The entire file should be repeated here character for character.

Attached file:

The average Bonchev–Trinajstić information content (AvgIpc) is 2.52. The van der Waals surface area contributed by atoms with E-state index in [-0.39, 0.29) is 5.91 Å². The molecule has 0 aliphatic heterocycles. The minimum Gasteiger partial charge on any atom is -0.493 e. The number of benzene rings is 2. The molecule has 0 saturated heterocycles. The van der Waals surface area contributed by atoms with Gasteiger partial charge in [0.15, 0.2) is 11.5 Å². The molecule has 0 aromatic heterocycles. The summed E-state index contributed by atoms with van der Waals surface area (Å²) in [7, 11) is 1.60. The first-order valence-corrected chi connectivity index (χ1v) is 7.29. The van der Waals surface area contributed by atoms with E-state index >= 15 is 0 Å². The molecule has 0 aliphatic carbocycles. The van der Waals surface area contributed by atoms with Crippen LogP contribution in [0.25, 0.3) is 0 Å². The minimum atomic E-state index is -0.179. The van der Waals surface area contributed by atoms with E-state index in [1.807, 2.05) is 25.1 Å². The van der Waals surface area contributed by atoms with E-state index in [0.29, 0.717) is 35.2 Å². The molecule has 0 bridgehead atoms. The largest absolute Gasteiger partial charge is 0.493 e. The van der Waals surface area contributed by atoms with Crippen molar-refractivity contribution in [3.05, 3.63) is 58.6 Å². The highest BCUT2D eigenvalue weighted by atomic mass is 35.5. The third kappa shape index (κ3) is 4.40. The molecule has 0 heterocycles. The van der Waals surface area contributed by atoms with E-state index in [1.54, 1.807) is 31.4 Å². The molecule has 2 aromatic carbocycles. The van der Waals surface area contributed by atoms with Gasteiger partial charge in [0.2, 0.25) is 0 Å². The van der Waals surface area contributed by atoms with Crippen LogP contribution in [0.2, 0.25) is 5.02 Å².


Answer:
The average Bonchev–Trinajstić information content (AvgIpc) is 2.52. The van der Waals surface area contributed by atoms with E-state index in [-0.39, 0.29) is 5.91 Å². The molecule has 0 aliphatic heterocycles. The minimum Gasteiger partial charge on any atom is -0.493 e. The number of benzene rings is 2. The molecule has 0 saturated heterocycles. The van der Waals surface area contributed by atoms with Gasteiger partial charge in [0.15, 0.2) is 11.5 Å². The molecule has 0 aromatic heterocycles. The summed E-state index contributed by atoms with van der Waals surface area (Å²) in [7, 11) is 1.60. The first-order valence-corrected chi connectivity index (χ1v) is 7.29. The van der Waals surface area contributed by atoms with E-state index >= 15 is 0 Å². The molecule has 0 aliphatic carbocycles. The van der Waals surface area contributed by atoms with Crippen LogP contribution in [0.25, 0.3) is 0 Å². The minimum atomic E-state index is -0.179. The van der Waals surface area contributed by atoms with E-state index in [1.807, 2.05) is 25.1 Å². The van der Waals surface area contributed by atoms with E-state index in [0.29, 0.717) is 35.2 Å². The molecule has 0 bridgehead atoms. The largest absolute Gasteiger partial charge is 0.493 e. The van der Waals surface area contributed by atoms with Crippen molar-refractivity contribution in [3.05, 3.63) is 58.6 Å². The highest BCUT2D eigenvalue weighted by atomic mass is 35.5. The third kappa shape index (κ3) is 4.40. The molecule has 0 heterocycles. The van der Waals surface area contributed by atoms with E-state index in [1.54, 1.807) is 31.4 Å². The molecule has 2 aromatic carbocycles. The van der Waals surface area contributed by atoms with Gasteiger partial charge in [0.2, 0.25) is 0 Å². The van der Waals surface area contributed by atoms with Crippen LogP contribution in [0.2, 0.25) is 5.02 Å².